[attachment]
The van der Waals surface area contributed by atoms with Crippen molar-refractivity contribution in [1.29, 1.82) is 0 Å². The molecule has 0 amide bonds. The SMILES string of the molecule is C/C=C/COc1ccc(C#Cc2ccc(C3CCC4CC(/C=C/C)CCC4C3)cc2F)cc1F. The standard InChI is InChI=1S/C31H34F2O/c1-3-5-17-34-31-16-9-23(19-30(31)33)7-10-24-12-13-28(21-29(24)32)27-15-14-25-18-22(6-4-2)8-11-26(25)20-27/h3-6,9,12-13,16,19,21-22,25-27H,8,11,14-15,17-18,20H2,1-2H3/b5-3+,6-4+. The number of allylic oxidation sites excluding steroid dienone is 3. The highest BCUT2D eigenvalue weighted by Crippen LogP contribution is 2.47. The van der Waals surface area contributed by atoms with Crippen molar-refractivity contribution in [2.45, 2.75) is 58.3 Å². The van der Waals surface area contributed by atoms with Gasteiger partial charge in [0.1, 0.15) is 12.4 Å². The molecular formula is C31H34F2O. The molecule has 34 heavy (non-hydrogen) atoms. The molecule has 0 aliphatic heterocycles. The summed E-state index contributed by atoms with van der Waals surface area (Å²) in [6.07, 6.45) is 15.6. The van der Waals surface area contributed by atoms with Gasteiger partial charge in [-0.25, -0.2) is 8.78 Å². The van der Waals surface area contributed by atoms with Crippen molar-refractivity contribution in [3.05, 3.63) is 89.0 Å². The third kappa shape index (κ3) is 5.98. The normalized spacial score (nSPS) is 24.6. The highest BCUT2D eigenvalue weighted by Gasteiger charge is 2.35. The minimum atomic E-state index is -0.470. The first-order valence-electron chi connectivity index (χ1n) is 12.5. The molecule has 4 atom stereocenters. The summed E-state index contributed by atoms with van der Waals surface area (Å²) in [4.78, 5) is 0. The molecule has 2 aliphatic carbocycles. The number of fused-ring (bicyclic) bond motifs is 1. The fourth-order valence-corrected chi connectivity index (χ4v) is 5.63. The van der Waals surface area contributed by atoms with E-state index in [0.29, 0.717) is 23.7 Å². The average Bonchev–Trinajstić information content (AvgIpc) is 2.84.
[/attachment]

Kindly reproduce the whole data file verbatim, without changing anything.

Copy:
The van der Waals surface area contributed by atoms with Crippen molar-refractivity contribution in [1.29, 1.82) is 0 Å². The molecule has 0 amide bonds. The SMILES string of the molecule is C/C=C/COc1ccc(C#Cc2ccc(C3CCC4CC(/C=C/C)CCC4C3)cc2F)cc1F. The standard InChI is InChI=1S/C31H34F2O/c1-3-5-17-34-31-16-9-23(19-30(31)33)7-10-24-12-13-28(21-29(24)32)27-15-14-25-18-22(6-4-2)8-11-26(25)20-27/h3-6,9,12-13,16,19,21-22,25-27H,8,11,14-15,17-18,20H2,1-2H3/b5-3+,6-4+. The number of allylic oxidation sites excluding steroid dienone is 3. The highest BCUT2D eigenvalue weighted by Crippen LogP contribution is 2.47. The van der Waals surface area contributed by atoms with Crippen molar-refractivity contribution in [2.45, 2.75) is 58.3 Å². The van der Waals surface area contributed by atoms with Gasteiger partial charge in [0.1, 0.15) is 12.4 Å². The molecular formula is C31H34F2O. The molecule has 34 heavy (non-hydrogen) atoms. The molecule has 0 aliphatic heterocycles. The summed E-state index contributed by atoms with van der Waals surface area (Å²) in [6.07, 6.45) is 15.6. The van der Waals surface area contributed by atoms with Gasteiger partial charge in [-0.25, -0.2) is 8.78 Å². The van der Waals surface area contributed by atoms with Crippen molar-refractivity contribution in [3.05, 3.63) is 89.0 Å². The third kappa shape index (κ3) is 5.98. The normalized spacial score (nSPS) is 24.6. The highest BCUT2D eigenvalue weighted by Gasteiger charge is 2.35. The minimum atomic E-state index is -0.470. The first-order valence-electron chi connectivity index (χ1n) is 12.5. The molecule has 4 atom stereocenters. The summed E-state index contributed by atoms with van der Waals surface area (Å²) in [4.78, 5) is 0. The molecule has 2 aliphatic carbocycles. The number of fused-ring (bicyclic) bond motifs is 1. The fourth-order valence-corrected chi connectivity index (χ4v) is 5.63. The van der Waals surface area contributed by atoms with E-state index in [0.29, 0.717) is 23.7 Å². The average Bonchev–Trinajstić information content (AvgIpc) is 2.84.